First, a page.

Sunday, January 25, 2004

Letter from the Union

A letter arrived on Friday from Randi Weingarten, president of the United Federation of Teachers our New York City teachers' union. Here are some excerpts:

The new year has brought some changes, including the so-called economic recovery that Messrs. Bloomberg, Pataki and Bush are now trumpeting. That has led the negotiating committee to some rethinking and a plan that reflects the current circumstances.

But first, in case you missed it, the current issue of the New York Teacher contains a letter to you from Chancellor Klein. In it, he talks about his administration's activities, ... and asks you to share your views about how things are going. I urge you to use this opportunity to tell him the many concerns that you have conveyed to us.

His request is strikingly similar to the action the union launched earlier this month when we urged members to e-mail the chancellor and mayor on all the issues that have affected your ability to work with children in the best way you know -- be it the new management "style," curriculum, safety, overcrowding, professional development, class size, testing, discipline, special education, materials and supplies, or workday schedules and assignments.

Many people have said to me, "Why bother? They didn't respond when thousands of us rallied in October; why would they respond now?" Two reasons: First, when we began our campaign on school safety, we were similarly ignored at first. Although it will take more work to make all our schools safe, our persistence ... caused the mayor to reverse course and admit that the administration had messed up.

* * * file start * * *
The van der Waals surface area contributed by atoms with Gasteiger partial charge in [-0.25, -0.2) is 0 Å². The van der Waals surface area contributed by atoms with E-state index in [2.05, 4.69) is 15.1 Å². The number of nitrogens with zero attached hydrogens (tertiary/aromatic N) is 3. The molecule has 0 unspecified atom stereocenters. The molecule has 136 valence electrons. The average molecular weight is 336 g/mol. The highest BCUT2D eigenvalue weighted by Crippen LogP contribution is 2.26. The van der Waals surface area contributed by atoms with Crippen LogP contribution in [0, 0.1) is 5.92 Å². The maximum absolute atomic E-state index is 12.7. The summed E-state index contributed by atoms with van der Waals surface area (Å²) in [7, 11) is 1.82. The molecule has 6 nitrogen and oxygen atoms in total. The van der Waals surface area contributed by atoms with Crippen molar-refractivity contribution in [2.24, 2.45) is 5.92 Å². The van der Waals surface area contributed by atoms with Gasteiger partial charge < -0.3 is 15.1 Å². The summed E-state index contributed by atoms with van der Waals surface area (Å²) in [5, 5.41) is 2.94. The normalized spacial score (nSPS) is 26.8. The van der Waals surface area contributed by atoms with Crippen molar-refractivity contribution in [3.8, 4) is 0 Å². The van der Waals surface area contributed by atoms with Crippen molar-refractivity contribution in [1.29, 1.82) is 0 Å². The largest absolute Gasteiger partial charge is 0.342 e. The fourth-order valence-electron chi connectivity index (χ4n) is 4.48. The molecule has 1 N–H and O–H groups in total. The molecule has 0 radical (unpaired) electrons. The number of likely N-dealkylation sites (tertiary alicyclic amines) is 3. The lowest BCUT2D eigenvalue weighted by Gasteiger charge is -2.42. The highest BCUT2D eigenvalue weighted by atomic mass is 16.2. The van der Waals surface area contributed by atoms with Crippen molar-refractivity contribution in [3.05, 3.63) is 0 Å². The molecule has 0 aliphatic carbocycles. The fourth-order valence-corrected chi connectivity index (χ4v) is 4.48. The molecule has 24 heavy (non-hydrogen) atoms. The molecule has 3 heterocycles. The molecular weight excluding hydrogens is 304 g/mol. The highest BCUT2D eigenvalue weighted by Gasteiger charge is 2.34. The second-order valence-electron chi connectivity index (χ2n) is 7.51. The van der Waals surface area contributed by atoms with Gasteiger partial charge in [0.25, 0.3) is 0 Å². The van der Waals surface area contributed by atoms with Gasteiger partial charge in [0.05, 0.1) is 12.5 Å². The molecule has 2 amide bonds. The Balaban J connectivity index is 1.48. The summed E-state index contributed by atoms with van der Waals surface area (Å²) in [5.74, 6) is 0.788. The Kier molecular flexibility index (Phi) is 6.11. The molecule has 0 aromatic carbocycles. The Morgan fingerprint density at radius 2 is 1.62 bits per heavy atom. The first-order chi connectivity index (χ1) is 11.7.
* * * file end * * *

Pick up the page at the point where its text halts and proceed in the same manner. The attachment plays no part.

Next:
Second, the chancellor still believes that it's only a few activists who are complaining. Therefore it is essential that he hear from you and your colleagues. As with safety, the e-mails might open Tweed's eyes and encourage them to rethink aspects of the reorganization and its implementation. You can reach the chancellor at Two more requests: Please send a copy to us at, and forward any response you receive -- that is, if you receive one.

The rest of the letter goes on to outline the union's plan for contract negotiations, how they expect the city to respond, etc.

Okay, here's your opportunity: What would YOU say to the chancellor of the NYC schools if you had the chance? Limit your answers to THREE action-oriented, concise and civil bullet points and possibly a paragraph or two of explanation. You may answer on your own blog (leave a note here with your URL) or in the comments.

There will be plenty of opportunities to talk about the UFT later.


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